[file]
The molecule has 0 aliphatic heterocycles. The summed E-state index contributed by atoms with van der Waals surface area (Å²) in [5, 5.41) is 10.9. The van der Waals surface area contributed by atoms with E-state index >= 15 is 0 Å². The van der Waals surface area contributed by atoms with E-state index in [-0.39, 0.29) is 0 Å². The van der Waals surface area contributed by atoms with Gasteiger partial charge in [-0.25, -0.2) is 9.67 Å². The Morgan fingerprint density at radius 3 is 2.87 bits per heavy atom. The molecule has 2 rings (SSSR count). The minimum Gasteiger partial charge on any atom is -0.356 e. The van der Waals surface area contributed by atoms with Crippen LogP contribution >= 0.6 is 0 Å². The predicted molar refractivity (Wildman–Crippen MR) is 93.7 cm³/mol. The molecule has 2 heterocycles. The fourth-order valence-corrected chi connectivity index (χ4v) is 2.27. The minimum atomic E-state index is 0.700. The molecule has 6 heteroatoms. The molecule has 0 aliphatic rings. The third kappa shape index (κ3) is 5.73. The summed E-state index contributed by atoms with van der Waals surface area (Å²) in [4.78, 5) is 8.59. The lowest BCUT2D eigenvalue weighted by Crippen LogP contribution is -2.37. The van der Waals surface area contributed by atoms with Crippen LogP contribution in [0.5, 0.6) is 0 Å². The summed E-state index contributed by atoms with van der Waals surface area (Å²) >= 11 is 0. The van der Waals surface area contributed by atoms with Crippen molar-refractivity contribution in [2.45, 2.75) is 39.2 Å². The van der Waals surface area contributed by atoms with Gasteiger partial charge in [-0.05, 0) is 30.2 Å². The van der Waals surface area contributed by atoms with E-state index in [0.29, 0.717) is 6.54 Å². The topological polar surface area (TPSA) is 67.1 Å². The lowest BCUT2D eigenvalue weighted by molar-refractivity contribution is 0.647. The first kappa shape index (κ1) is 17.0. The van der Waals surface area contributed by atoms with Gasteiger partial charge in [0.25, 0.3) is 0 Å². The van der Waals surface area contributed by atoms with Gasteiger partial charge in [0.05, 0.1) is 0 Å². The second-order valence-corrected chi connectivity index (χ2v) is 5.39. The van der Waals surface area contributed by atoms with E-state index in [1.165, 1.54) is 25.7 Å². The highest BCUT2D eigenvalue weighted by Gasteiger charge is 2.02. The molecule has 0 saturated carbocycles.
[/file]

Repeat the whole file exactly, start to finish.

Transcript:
The molecule has 0 aliphatic heterocycles. The summed E-state index contributed by atoms with van der Waals surface area (Å²) in [5, 5.41) is 10.9. The van der Waals surface area contributed by atoms with E-state index >= 15 is 0 Å². The van der Waals surface area contributed by atoms with E-state index in [-0.39, 0.29) is 0 Å². The van der Waals surface area contributed by atoms with Gasteiger partial charge in [-0.25, -0.2) is 9.67 Å². The Morgan fingerprint density at radius 3 is 2.87 bits per heavy atom. The molecule has 2 rings (SSSR count). The minimum Gasteiger partial charge on any atom is -0.356 e. The van der Waals surface area contributed by atoms with Crippen LogP contribution >= 0.6 is 0 Å². The predicted molar refractivity (Wildman–Crippen MR) is 93.7 cm³/mol. The molecule has 2 heterocycles. The fourth-order valence-corrected chi connectivity index (χ4v) is 2.27. The minimum atomic E-state index is 0.700. The molecule has 6 heteroatoms. The molecule has 0 aliphatic rings. The third kappa shape index (κ3) is 5.73. The summed E-state index contributed by atoms with van der Waals surface area (Å²) in [4.78, 5) is 8.59. The lowest BCUT2D eigenvalue weighted by Crippen LogP contribution is -2.37. The van der Waals surface area contributed by atoms with Crippen LogP contribution in [0.5, 0.6) is 0 Å². The summed E-state index contributed by atoms with van der Waals surface area (Å²) >= 11 is 0. The van der Waals surface area contributed by atoms with Crippen molar-refractivity contribution in [2.45, 2.75) is 39.2 Å². The van der Waals surface area contributed by atoms with Gasteiger partial charge in [-0.05, 0) is 30.2 Å². The van der Waals surface area contributed by atoms with E-state index in [0.29, 0.717) is 6.54 Å². The topological polar surface area (TPSA) is 67.1 Å². The lowest BCUT2D eigenvalue weighted by molar-refractivity contribution is 0.647. The first kappa shape index (κ1) is 17.0. The van der Waals surface area contributed by atoms with Gasteiger partial charge in [0.25, 0.3) is 0 Å². The van der Waals surface area contributed by atoms with Gasteiger partial charge in [0.05, 0.1) is 0 Å². The second-order valence-corrected chi connectivity index (χ2v) is 5.39. The van der Waals surface area contributed by atoms with E-state index in [1.165, 1.54) is 25.7 Å². The highest BCUT2D eigenvalue weighted by Gasteiger charge is 2.02. The molecule has 0 saturated carbocycles.